El Salvador

Another Revolution

Eight years after El Salvador’s leftist Farabundo Martí National Liberation Front (FMLN) signed a peace agreement that ended its 12-year armed struggle, the FMLN has conquered the Salvadoran legislature at the ballot box. San Salvador’s conservative La Prensa Gráfica (March 17) views the FMLN’s achievement of a narrow plurality in March national elections, along with mayoral victories in the capital and 77 other municipalities nationwide, as testimony to the failure of the ruling rightist ARENA party’s “old campaign plan based on the struggle against communism, which no longer convinces anyone but the few who haven’t heard that the Cold War is over.”

In La Prensa Gráfica (March 13), David Escobar Galindo argues that El Salvador “is approaching the second great moment of the transition” as Salvadoran democracy enters “a period of trial unlike any since the achievement of peace....If Salvadorans succeed in passing through the next few years…in a constructive and harmonious manner, we will place ourselves in the vanguard of the region. If not, we will run the risk of falling back into the old patterns of intolerance and rejection.”

San Salvador’s conservative El Diario de Hoy expresses alarm at the FMLN’s economic and political agenda for reform, notably, proposals for a more cautious approach to future privatizations, tighter controls on foreign investment, and increased taxation and regulation of the private sector. “It remains to be seen whether this is mere campaign rhetoric or rather a concrete plan,” says the paper (March 17).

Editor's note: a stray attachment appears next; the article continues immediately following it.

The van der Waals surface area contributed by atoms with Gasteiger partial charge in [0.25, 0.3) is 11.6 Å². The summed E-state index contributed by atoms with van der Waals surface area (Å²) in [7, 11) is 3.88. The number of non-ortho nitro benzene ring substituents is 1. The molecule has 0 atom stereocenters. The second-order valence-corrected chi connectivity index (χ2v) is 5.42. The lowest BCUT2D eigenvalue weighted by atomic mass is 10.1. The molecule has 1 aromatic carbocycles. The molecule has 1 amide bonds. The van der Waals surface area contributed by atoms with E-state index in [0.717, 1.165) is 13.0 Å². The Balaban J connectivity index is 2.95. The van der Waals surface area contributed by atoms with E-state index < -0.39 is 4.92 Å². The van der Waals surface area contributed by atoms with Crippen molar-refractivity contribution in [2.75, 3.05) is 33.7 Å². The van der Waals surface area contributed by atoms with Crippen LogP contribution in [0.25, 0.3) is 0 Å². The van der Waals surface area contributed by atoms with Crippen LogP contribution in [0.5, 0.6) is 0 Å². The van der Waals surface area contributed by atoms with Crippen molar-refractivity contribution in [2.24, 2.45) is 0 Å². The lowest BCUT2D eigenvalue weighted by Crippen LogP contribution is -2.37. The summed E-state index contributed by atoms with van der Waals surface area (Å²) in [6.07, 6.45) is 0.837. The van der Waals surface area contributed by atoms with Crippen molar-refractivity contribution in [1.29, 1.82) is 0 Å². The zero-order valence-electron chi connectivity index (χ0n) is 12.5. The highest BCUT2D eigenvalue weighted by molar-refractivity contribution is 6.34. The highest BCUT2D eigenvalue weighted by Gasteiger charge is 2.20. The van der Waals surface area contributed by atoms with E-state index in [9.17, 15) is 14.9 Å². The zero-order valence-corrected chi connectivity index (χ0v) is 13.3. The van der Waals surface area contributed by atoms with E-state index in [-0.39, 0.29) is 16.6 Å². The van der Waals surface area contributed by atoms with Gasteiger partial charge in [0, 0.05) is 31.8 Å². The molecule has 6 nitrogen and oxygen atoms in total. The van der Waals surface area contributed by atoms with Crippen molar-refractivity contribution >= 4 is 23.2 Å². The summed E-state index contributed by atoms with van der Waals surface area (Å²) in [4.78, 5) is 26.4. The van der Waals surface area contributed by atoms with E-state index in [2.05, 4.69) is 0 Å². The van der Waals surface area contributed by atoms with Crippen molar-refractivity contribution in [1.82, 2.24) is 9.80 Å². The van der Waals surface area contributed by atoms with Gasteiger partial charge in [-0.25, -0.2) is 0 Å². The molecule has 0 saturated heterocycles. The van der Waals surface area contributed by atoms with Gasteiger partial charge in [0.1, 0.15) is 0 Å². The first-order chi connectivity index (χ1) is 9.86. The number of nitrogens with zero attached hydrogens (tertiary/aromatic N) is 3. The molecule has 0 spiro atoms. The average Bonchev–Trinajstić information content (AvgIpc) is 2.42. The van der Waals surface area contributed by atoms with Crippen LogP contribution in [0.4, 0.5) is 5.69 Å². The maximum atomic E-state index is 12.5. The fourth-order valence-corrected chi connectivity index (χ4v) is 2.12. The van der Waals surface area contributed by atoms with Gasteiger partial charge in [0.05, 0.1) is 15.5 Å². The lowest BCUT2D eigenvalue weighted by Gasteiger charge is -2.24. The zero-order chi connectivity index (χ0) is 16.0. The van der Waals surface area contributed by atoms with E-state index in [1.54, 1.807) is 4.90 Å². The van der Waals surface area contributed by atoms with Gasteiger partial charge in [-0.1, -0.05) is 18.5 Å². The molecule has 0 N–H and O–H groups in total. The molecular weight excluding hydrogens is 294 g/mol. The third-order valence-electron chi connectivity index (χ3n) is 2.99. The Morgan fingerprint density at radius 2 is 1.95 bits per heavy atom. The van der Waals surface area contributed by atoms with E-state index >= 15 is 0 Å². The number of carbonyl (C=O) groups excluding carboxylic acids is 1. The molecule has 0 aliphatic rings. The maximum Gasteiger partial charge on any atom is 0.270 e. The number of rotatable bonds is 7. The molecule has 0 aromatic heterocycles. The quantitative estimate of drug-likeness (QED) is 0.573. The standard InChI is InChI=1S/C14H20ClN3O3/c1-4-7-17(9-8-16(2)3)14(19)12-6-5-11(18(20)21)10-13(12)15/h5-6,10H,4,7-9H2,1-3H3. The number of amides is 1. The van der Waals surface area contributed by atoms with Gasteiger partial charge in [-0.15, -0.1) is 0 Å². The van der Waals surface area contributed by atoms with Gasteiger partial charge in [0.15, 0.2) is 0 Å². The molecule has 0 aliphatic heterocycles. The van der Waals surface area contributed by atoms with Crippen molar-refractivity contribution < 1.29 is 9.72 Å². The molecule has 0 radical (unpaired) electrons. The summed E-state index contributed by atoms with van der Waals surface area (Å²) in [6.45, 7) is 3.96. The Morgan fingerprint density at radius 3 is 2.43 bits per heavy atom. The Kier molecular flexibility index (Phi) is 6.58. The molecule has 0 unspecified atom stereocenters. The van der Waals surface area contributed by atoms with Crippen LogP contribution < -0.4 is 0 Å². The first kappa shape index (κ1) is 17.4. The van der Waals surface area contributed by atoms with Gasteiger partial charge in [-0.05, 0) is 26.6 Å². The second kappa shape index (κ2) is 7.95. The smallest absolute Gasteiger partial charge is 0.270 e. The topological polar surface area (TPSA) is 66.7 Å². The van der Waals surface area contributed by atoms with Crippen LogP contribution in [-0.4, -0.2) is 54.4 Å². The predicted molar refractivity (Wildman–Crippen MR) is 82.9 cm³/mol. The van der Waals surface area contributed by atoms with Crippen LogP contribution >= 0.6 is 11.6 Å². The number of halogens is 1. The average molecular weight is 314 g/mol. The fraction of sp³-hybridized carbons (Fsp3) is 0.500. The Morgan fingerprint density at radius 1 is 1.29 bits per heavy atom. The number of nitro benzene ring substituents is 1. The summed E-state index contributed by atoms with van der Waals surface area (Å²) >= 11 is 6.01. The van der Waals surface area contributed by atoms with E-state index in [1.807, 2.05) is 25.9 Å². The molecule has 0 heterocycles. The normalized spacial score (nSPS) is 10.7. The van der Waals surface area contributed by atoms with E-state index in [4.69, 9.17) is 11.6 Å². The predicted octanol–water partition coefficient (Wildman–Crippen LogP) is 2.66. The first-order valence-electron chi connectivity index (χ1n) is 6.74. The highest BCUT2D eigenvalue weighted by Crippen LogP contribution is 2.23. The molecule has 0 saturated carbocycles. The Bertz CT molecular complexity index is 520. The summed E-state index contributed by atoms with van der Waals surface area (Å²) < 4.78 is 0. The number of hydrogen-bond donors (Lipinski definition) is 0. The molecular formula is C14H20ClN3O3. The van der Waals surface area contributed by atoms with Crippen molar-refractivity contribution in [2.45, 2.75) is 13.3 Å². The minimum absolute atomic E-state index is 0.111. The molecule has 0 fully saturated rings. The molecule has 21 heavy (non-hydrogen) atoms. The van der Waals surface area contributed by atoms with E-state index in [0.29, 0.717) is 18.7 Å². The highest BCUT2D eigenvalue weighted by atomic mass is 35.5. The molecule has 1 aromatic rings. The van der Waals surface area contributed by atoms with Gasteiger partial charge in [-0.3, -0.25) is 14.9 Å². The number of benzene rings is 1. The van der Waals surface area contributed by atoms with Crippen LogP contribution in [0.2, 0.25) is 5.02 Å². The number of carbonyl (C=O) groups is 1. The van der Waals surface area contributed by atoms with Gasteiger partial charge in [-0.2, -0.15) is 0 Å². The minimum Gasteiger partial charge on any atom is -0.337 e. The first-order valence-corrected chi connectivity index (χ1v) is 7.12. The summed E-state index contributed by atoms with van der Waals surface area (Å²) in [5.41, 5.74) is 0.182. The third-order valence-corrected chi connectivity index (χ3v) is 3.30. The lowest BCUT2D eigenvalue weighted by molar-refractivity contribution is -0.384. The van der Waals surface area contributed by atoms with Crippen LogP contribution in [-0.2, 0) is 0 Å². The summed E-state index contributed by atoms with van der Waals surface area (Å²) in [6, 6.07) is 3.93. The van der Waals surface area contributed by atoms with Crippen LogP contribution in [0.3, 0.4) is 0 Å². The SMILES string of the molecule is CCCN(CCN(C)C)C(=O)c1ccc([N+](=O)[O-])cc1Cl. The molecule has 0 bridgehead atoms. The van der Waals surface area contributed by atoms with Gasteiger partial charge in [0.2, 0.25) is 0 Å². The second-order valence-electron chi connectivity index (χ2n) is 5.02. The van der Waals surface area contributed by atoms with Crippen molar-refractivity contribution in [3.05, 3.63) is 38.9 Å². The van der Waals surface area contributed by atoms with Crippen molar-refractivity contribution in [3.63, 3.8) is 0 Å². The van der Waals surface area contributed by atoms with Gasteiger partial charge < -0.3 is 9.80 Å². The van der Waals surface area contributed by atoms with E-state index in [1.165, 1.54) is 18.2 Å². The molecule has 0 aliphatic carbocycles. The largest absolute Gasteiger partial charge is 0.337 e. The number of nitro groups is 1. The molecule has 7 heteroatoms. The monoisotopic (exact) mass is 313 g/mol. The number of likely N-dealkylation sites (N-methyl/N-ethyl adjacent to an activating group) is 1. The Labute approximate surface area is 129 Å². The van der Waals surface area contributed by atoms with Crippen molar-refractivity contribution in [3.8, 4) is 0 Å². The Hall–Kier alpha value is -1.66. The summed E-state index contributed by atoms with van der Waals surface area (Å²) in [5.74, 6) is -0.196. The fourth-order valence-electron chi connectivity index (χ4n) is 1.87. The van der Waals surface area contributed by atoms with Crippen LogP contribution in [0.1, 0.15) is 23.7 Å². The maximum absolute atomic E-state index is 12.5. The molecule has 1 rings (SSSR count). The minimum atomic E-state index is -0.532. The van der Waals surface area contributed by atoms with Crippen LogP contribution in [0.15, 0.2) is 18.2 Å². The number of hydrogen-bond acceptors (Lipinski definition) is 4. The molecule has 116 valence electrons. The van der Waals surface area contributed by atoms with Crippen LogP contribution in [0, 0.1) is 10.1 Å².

Still, observers generally emphasize the positive implications of the election for El Salvador’s emerging democracy. “The electoral triumph of the FMLN, which transformed it into the leading political force in El Salvador, contains a very clear lesson for those who, like the guerrilla movements that continue sowing violence in Colombia, persist in taking the road of arms to gain power,” says Bogotá’s centrist El Tiempo. “The victory of the FMLN… demonstrates that, with the tools of democracy, it is possible to achieve what cannot be gained with arms: genuine popular support obtained through open debate of ideas…and political work oriented to the true needs of the population.”